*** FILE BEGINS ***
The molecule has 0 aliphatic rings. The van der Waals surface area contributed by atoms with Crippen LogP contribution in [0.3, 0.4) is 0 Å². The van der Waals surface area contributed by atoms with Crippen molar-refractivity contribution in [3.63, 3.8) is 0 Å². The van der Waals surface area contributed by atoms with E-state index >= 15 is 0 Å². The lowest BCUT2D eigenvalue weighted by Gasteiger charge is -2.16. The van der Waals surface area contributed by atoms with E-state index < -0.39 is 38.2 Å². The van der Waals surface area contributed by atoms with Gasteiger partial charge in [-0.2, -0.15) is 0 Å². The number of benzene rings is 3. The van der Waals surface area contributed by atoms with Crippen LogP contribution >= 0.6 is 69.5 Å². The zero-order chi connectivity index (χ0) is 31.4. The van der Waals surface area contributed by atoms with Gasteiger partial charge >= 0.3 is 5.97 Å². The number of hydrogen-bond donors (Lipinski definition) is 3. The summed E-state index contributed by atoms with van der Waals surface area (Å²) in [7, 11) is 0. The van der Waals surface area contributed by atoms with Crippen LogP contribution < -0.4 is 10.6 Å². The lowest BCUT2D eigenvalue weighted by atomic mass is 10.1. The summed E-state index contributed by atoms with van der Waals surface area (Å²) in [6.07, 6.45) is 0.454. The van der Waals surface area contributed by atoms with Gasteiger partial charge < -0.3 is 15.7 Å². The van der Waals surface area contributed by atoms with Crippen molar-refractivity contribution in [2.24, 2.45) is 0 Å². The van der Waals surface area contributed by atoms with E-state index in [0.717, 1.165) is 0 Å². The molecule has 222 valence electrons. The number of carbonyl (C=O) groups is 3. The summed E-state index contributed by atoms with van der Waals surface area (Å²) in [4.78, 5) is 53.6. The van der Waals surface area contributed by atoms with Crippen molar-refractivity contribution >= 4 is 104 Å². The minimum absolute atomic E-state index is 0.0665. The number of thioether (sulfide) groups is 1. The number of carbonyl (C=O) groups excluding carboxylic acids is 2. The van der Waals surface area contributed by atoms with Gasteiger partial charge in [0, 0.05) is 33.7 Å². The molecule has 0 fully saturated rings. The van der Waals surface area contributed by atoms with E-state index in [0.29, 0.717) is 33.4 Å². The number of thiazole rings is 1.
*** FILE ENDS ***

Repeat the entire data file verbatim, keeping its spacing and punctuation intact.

The molecule has 0 aliphatic rings. The van der Waals surface area contributed by atoms with Crippen LogP contribution in [0.3, 0.4) is 0 Å². The van der Waals surface area contributed by atoms with Crippen molar-refractivity contribution in [3.63, 3.8) is 0 Å². The van der Waals surface area contributed by atoms with E-state index >= 15 is 0 Å². The lowest BCUT2D eigenvalue weighted by Gasteiger charge is -2.16. The van der Waals surface area contributed by atoms with E-state index < -0.39 is 38.2 Å². The van der Waals surface area contributed by atoms with Gasteiger partial charge in [-0.2, -0.15) is 0 Å². The number of benzene rings is 3. The van der Waals surface area contributed by atoms with Crippen LogP contribution >= 0.6 is 69.5 Å². The zero-order chi connectivity index (χ0) is 31.4. The van der Waals surface area contributed by atoms with Gasteiger partial charge >= 0.3 is 5.97 Å². The number of hydrogen-bond donors (Lipinski definition) is 3. The summed E-state index contributed by atoms with van der Waals surface area (Å²) in [7, 11) is 0. The van der Waals surface area contributed by atoms with Crippen LogP contribution < -0.4 is 10.6 Å². The lowest BCUT2D eigenvalue weighted by atomic mass is 10.1. The summed E-state index contributed by atoms with van der Waals surface area (Å²) in [6.07, 6.45) is 0.454. The van der Waals surface area contributed by atoms with Gasteiger partial charge < -0.3 is 15.7 Å². The van der Waals surface area contributed by atoms with Crippen molar-refractivity contribution in [2.24, 2.45) is 0 Å². The van der Waals surface area contributed by atoms with E-state index in [0.717, 1.165) is 0 Å². The molecule has 222 valence electrons. The number of carbonyl (C=O) groups is 3. The summed E-state index contributed by atoms with van der Waals surface area (Å²) in [4.78, 5) is 53.6. The van der Waals surface area contributed by atoms with Crippen molar-refractivity contribution >= 4 is 104 Å². The minimum absolute atomic E-state index is 0.0665. The number of thioether (sulfide) groups is 1. The number of carbonyl (C=O) groups excluding carboxylic acids is 2. The van der Waals surface area contributed by atoms with Gasteiger partial charge in [0, 0.05) is 33.7 Å². The molecule has 0 fully saturated rings. The van der Waals surface area contributed by atoms with E-state index in [0.29, 0.717) is 33.4 Å². The number of thiazole rings is 1.